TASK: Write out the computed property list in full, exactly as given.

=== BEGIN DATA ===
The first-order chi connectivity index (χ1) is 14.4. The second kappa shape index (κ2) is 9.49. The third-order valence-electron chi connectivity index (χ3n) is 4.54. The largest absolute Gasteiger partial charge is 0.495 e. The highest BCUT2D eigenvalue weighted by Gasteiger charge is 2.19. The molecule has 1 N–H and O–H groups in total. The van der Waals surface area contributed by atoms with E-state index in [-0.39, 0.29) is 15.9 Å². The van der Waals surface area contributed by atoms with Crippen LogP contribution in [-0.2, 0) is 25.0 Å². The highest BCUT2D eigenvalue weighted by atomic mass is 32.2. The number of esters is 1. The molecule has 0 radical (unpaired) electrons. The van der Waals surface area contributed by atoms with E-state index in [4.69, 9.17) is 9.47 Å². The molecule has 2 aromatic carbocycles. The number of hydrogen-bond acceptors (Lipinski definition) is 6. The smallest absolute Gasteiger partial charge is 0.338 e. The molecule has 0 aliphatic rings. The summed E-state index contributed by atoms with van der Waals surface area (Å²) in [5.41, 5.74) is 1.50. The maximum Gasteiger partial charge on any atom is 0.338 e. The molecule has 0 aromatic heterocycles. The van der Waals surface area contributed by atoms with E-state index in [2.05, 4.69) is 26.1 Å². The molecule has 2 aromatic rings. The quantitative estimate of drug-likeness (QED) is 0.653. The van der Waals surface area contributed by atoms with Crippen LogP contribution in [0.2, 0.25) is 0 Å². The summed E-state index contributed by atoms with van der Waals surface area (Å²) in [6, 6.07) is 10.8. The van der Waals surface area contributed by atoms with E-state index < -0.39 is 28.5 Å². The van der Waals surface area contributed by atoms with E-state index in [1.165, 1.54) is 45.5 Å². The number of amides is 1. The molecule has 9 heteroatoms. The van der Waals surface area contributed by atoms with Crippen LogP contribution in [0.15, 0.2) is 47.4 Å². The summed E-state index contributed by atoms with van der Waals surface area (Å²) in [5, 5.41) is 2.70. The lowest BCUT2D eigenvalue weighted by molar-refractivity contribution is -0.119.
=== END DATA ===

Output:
The first-order chi connectivity index (χ1) is 14.4. The second kappa shape index (κ2) is 9.49. The third-order valence-electron chi connectivity index (χ3n) is 4.54. The largest absolute Gasteiger partial charge is 0.495 e. The highest BCUT2D eigenvalue weighted by Gasteiger charge is 2.19. The molecule has 1 N–H and O–H groups in total. The van der Waals surface area contributed by atoms with E-state index in [-0.39, 0.29) is 15.9 Å². The van der Waals surface area contributed by atoms with Crippen LogP contribution in [-0.2, 0) is 25.0 Å². The highest BCUT2D eigenvalue weighted by atomic mass is 32.2. The number of esters is 1. The molecule has 0 radical (unpaired) electrons. The van der Waals surface area contributed by atoms with E-state index in [4.69, 9.17) is 9.47 Å². The molecule has 2 aromatic carbocycles. The number of hydrogen-bond acceptors (Lipinski definition) is 6. The smallest absolute Gasteiger partial charge is 0.338 e. The molecule has 0 aliphatic rings. The summed E-state index contributed by atoms with van der Waals surface area (Å²) in [5.41, 5.74) is 1.50. The maximum Gasteiger partial charge on any atom is 0.338 e. The molecule has 0 aromatic heterocycles. The van der Waals surface area contributed by atoms with E-state index in [2.05, 4.69) is 26.1 Å². The molecule has 2 aromatic rings. The quantitative estimate of drug-likeness (QED) is 0.653. The van der Waals surface area contributed by atoms with Crippen LogP contribution in [0.2, 0.25) is 0 Å². The summed E-state index contributed by atoms with van der Waals surface area (Å²) in [6, 6.07) is 10.8. The van der Waals surface area contributed by atoms with E-state index < -0.39 is 28.5 Å². The van der Waals surface area contributed by atoms with E-state index in [1.165, 1.54) is 45.5 Å². The number of amides is 1. The molecule has 9 heteroatoms. The van der Waals surface area contributed by atoms with Crippen LogP contribution in [0.15, 0.2) is 47.4 Å². The summed E-state index contributed by atoms with van der Waals surface area (Å²) in [5, 5.41) is 2.70. The lowest BCUT2D eigenvalue weighted by molar-refractivity contribution is -0.119.